Fat that creates white spots and streaks in lean meat. Evenly spread, prominent marbling is a good thing.
To cook meat on a very hot surface so that it browns quickly and creates a “sear” or “crust.”
USDA evaluation of beef’s tenderness, juiciness and flavor (quality grades) and quantity of usable lean meat on the carcass (yield grades).
USDA quality grade indicating beef that comes from young and well-fed beef cattle. It has rich marbling and is the most tender, juicy and flavorful beef.
USDA quality grade indicating beef with less marbling than that of Prime.
USDA quality grade indicating beef that is usually leaner than Prime or Choice. It may be less juicy and flavorful.
Direction of muscle fibers in meat. One should cut against the grain when slicing steak (see below).
“Cut against the grain”
Slicing meat in the direction opposite to the grain. This cuts across the muscle fibers, allowing for more tender meat.
Beef that is kept in a controlled, refrigerated space for as long as six weeks, allowing for water evaporation to take place and therefore, concentrating the flavor.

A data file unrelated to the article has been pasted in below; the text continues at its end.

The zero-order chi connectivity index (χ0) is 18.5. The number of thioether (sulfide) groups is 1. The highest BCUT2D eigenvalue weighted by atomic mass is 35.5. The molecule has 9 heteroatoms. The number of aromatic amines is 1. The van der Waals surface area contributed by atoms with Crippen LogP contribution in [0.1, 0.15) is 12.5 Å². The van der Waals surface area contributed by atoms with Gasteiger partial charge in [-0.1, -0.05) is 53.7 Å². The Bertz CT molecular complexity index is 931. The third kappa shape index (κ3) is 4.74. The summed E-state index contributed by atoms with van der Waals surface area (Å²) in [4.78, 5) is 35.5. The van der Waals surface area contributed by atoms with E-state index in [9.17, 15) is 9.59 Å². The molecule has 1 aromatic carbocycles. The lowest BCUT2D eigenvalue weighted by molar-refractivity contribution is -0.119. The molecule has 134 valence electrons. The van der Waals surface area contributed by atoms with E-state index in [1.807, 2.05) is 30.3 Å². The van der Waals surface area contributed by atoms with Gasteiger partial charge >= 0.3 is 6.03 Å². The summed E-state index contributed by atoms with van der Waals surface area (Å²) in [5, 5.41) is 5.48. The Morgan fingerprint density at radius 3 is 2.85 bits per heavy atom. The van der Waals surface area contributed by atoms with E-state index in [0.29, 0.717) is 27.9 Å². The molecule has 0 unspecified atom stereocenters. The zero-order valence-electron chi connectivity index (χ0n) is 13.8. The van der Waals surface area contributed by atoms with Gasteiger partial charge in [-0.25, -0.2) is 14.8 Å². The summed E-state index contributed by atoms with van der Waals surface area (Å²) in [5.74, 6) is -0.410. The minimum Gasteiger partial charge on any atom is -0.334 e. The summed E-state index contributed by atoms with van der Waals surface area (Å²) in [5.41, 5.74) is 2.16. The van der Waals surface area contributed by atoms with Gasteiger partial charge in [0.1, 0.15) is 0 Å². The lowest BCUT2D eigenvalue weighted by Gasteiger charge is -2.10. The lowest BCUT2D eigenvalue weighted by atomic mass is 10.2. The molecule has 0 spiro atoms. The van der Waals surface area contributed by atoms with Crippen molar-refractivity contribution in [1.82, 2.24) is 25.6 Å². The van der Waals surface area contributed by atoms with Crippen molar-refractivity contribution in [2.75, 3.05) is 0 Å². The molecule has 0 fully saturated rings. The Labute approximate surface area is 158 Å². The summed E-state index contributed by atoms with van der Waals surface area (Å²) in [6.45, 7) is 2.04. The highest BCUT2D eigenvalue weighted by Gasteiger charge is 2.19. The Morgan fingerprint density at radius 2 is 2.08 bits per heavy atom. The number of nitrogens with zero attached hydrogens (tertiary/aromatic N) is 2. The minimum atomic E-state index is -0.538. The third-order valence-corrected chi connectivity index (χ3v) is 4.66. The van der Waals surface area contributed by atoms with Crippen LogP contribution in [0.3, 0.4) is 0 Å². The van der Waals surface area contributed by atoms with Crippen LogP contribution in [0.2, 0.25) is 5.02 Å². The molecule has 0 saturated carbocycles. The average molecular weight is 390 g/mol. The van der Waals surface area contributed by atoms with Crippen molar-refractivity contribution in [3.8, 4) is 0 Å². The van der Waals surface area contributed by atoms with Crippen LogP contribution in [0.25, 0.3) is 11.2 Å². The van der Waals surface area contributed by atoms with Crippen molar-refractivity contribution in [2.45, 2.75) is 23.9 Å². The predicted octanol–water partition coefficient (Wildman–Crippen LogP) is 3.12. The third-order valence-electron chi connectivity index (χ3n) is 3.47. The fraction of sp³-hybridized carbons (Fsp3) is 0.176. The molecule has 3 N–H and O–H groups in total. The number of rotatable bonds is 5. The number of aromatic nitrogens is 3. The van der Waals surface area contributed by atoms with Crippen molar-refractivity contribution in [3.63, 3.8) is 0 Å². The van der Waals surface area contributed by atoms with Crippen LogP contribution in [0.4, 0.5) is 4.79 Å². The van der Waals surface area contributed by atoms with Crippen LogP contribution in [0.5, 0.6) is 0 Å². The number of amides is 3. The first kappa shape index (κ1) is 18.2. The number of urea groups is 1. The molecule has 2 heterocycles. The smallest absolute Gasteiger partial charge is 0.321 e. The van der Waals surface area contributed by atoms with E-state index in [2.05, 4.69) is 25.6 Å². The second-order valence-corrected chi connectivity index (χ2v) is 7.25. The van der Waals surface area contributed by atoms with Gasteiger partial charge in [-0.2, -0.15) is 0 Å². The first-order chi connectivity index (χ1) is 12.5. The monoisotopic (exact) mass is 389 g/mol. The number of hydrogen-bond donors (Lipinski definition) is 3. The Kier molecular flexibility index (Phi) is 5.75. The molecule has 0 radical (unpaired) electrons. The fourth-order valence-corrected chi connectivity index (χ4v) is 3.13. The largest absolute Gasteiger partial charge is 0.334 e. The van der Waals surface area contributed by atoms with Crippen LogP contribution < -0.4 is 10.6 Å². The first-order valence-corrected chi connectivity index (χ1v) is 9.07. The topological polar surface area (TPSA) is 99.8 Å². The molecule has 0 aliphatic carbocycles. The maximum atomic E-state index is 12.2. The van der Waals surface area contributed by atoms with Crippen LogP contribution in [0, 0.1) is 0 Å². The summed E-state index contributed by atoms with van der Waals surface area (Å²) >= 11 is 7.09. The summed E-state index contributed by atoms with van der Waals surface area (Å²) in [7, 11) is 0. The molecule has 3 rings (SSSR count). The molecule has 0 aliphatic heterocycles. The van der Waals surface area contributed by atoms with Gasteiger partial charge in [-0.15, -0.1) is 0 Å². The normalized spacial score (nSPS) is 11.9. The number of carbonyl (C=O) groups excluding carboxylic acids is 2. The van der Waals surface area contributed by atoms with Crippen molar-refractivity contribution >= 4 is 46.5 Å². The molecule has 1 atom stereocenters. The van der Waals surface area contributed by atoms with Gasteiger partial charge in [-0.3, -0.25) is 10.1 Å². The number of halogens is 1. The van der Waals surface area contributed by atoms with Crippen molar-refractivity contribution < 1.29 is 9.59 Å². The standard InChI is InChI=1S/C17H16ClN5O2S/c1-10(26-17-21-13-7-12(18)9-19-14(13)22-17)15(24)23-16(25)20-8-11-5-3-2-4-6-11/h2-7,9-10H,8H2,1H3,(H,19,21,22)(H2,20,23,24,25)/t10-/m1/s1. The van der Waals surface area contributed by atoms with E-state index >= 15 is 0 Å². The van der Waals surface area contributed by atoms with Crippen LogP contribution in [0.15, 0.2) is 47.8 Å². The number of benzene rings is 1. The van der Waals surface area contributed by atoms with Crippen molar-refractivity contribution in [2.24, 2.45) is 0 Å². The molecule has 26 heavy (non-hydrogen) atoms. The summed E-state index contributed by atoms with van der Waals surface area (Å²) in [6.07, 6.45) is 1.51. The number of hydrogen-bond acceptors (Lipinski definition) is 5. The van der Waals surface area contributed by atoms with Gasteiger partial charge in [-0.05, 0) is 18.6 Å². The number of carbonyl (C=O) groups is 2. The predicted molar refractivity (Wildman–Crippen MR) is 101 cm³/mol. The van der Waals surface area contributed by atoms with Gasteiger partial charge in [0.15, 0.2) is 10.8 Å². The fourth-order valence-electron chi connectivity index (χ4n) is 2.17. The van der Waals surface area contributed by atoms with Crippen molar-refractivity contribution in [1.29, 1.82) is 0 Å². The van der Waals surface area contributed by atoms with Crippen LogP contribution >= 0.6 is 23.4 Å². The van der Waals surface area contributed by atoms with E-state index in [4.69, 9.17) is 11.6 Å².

Beef taken from cattle that are raised on certified organic pastures and receive certified organic feed. The cows must be able to access open pasture and may not be given antibiotics or hormones.
Beef taken from cows that graze on pasture without switching to grains and supplements. Contains more healthful fats and less fat in general.
Beef taken from cows that begin by grazing on pasture but switch to a blend of grains, corn, soy and other supplements, as well as hormones and antibiotics. Feedlot cows gain weight more quickly than grass-fed cows.
Steak that comes from the beef rib. It is very marbled and flavorful.
Very tender meat that is taken from the beef tenderloin.
Steak portion taken from the strip loin, or non-tenderloin, part of the cow’s short loin.
Steak that contains a T-shaped bone. Meat on the larger side of the bone comes from the strip loin. Meat on the smaller side of the bone comes from the tenderloin.